I used three Sort Kone BCs under the Gryphon Diablo 120 – in for review at the time – with the front centre cone directly underneath the large transformer (just in front of its mounting bolt) and two on either side towards the rear (likely just below the rear portion of the capacitor bank). My reference valve preamplifier has been away for a circuit and phono stage upgrade so, unfortunately, I was not able to test Sort Kones under that item – a valve-based unit ripe for this testing. However, what I thought was going to be an exercise in punishingly strained listening usually resulting in ultra-subtle differences at best, ended up being deceptively the opposite. How wrong and surprised was I.
The immediate difference I heard was a longer decay and improved intonation to vocals. This was an improvement in the oscillation of voices, the vibrato (also referred to as the phonation of a voice). The vocal subtleties came through more discernibly and there was an increased level of separation between voice and music. Vocals with sibilance also sounded ever-so-slightly sweeter, less ‘zingy’.
There was a sense of ease and naturalness to complex music and the spatial presentation changed to one of increased width and depth. There was more 3D-ness. Orchestral pieces were presented in a larger field, closer to the reality of where large orchestras are, of course, always found. Although subtle, the Sort Kones provided a more precise and sharper image specificity where string sections were placed stage left, larger instruments to the right, wind instruments in mid-field and percussion at the rear. Similarly with Jazz ensembles where the performers’ locations were firmly locked in.
Yet another quite noticeable improvement – and I found this somewhat confounding in terms of a possible technical reason – was in the Sort Kone’s ability to make music sound more present – more tangible. This was subtle but, for this listener, resulted in a noticeably fuller emotional engagement.
Instruments and vocals sound more in-the-room quite noticeably. Less ‘veiled’ as the audiophile term goes. The sceptics will claim psychoacoustics and other self-induced stimulus or motivation to hear a difference. I strongly refute that. Having approached this review with a good measure of scepticism, the Sort Kone BCs rebutted me and proved their worth.
Ranging from the subtle in some areas to the easily distinguishable in others, the Sort Kone BCs nevertheless made an overall undeniable improvement to my system’s levels of transparency, harmonic decay, detail retrieval and soundstage presentation. At a starting price of AU$100 for the AS (culminating at AU$599 for the titanium/ceramic TC) and considering the build quality and, when used in multiples of at least three, almost unlimited weight-bearing capacity they are well-priced when compared to similar popular high-end offerings.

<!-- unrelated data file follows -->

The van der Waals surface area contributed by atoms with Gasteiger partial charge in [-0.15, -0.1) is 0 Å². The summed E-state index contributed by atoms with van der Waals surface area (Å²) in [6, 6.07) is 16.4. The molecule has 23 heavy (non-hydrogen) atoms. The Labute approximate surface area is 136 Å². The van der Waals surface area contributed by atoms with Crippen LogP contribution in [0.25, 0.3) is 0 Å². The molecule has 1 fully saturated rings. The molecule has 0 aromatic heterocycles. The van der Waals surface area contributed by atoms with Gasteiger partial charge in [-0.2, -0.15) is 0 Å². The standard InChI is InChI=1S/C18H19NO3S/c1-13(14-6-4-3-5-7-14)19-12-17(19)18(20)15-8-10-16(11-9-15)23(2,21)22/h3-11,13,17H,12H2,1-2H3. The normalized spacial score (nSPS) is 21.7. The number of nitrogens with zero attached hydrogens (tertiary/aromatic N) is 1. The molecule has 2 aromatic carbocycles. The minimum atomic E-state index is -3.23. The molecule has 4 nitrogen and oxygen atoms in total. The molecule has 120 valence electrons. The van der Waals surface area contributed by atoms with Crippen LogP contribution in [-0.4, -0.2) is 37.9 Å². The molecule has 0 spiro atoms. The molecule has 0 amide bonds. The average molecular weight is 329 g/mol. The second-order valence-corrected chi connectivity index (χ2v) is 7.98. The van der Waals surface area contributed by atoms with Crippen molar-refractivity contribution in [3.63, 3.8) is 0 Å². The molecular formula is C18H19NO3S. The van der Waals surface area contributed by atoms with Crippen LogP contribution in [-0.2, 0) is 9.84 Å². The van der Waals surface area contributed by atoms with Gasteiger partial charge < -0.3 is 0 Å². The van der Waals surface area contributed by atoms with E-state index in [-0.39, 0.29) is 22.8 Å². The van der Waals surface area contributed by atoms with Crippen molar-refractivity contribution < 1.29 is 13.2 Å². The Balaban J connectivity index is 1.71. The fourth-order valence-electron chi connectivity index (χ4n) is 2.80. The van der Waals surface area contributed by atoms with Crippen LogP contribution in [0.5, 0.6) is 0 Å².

I conclude with the following anecdote which strongly reinforces my own findings – dispelling any self-indoctrination doubts – and it comes from a non-biased and blissfully unaware perspective. For a few days prior to the installation of the Sort Kones my partner in audio crime had been listening to music as is an afternoon ritual. She has shared my high-end audio journey and has developed a sharp ear for quality music reproduction. From time to time, she has been instrumental in providing informed and intelligent second opinions whenever I needed them.
So, she’d been sitting down for a two-or-so hour listen for a few days. Music is always a variety of genres, such as well-produced pop/rock, with a solid dollop of Jazz and sometimes some classical. One morning, without telling, I placed the Sort Kone BCs under the Gryphon Diablo 120 (had been in for review for a couple of weeks) and then went about my day in the study.
A few minutes into her afternoon listening session, I’m called into the sound room. I hot-foot it there where I’m met with a somewhat perplexed expression. “Have you heard your system today? It sounds quite a bit better; it just sounds more real!”
Case promptly rested…
… Edgar Kramer
- Speakers — Wilson Audio Alexia Series 2, Axis Loudspeakers VoiceBox S (nearfield monitor)
- Amplifier — Gryphon Audio Antileon EVO
- Preamplifier — Supratek DHT Reference, Lightspeed Attenuator LDR passive
- Sources — Digital: Yamaha CD-S2100 used as transport, Totaldac d1-core DAC, MacBook with BitPerfect software, AIFF files. Analogue: Michell Engineering Orbe with Gert Pedersen Level 3 modifications and Origin Live Ultra upgraded motor, Trans-Fi Terminator air bearing linear-tracking arm, Grado Reference cartridge, REDGUM Audio RGPH2 phono stage
- Processor — DEQX PreMate
- Cables — sILENzIO loom, Vermouth Audio Black Pearl Mk.II loom
- Audio Rack — SGR Audio Signature
Nordost Sort Kone BC Resonance Control System
Price: AU$210 each
Australian Distributor: Advance Audio
+61 2 9561 0799
93 Bartzak Dr.
Holliston, MA 01746
United States of America
+1 508 893 0100